Transplant Sale

Every year we begin selling transplants online through our website in February. Starting in mid-April, pre-order customers may come to the farm to pick up their cold weather transplants. Warm weather transplants are ready for pick-up mid-May (right after Mother’s Day). See the schedule below for dates and times.

Online Orders

The date on each transplant page shows the last day to order transplants online. This allows Farmer Jonathan to have enough time to grow the plants in the greenhouse. You can view our transplants by order date, or alphabetically below.

Don’t fret if you miss ordering online, as we will have many transplants available at the farm. Transplants that will not be available at the farm are noted as “Grown to Order.” Please note that we cannot ship plants.

“Grown to Order” Program

We created our “Grown to Order” program to offer a wider choice for your home gardens. Through this program, we offer many additional varieties of 25 vegetable types that must be ordered in advance. We do this because we would love for you to experiment where we cannot; but we can only grow as many plants as there are orders.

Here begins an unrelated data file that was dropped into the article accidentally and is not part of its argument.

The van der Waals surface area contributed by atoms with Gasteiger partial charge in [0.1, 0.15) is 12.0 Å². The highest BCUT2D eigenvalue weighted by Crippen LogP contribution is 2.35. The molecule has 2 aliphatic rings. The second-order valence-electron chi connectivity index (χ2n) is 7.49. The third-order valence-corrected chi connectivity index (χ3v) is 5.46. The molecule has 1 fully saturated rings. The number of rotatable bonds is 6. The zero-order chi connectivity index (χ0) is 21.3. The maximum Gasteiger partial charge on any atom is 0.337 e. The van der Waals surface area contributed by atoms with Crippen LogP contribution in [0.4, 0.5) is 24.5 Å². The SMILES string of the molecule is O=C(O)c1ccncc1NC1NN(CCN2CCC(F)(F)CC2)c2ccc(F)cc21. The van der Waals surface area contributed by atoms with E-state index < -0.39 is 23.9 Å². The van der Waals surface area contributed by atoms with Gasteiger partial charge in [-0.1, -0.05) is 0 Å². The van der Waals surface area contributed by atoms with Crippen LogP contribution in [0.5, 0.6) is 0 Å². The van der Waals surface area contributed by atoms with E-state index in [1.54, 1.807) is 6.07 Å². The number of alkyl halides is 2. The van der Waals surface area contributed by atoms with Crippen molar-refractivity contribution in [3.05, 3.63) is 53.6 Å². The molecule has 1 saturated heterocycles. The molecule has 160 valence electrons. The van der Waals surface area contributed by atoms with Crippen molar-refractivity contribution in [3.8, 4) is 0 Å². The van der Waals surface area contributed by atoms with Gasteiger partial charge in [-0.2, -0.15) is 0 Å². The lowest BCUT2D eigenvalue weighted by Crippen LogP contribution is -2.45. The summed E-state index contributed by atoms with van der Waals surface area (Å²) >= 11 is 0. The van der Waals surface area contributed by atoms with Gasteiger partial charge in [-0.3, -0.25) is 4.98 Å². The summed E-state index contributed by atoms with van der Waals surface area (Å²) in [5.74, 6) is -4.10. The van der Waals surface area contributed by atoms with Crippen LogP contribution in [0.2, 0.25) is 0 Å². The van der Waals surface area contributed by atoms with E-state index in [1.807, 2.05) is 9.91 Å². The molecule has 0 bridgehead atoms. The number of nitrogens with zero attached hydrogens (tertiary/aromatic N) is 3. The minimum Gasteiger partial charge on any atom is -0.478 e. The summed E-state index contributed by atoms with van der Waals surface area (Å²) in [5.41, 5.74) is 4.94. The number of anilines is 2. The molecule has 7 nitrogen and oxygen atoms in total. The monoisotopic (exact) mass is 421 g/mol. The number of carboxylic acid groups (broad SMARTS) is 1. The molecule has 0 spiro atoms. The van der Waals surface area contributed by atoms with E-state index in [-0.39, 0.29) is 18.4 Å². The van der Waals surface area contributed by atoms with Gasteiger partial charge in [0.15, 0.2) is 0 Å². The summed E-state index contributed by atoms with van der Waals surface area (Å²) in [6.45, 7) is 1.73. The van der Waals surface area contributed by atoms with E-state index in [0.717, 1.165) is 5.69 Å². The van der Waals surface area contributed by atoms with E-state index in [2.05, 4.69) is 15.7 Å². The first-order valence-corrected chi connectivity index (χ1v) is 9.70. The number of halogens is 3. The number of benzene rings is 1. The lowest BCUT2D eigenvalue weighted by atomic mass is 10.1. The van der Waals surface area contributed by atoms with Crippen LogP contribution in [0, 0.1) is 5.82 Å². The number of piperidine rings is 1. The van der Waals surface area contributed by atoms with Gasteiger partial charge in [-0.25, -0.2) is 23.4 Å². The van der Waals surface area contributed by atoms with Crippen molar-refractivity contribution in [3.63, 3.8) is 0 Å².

For example, we plan to grow 19 varieties of tomatoes at the farm this summer, but there will be 60 varieties from which you can choose for your own garden. We are offering additional varieties of eggplants, flowers, herbs, onions, scallions, salad and cooking greens, peppers, summer squash and winter squash. We are also offering crops such as arugula, beets, radishes and spinach that normally get seeded directly but can be transplanted for an early start.

Sale Dates

Transplant Sale Online Pre-Orders February 1 – April 15, 2020

About Our Transplants

Our transplants are 100% organically grown in our greenhouse from seed in a compost-based potting soil and they are lovingly tended by our Director of Agriculture, Jonathan Kirschner.

We strive to give you plants that will do well when you are ready to put them in your garden. This means that size can be deceiving. Often a bigger plant will be root bound and take longer to adjust to transplanting than a smaller one. Don’t get overexcited by very large bushy plants, they may not be the best choice for you. Transplants grown this way suffer less transplant shock and show better resistance to adverse conditions such as disease and pest pressure. Transplants include those that are suited for a colder Northern climate (when planted).

Please click on the buttons below to take you to individual transplant pages.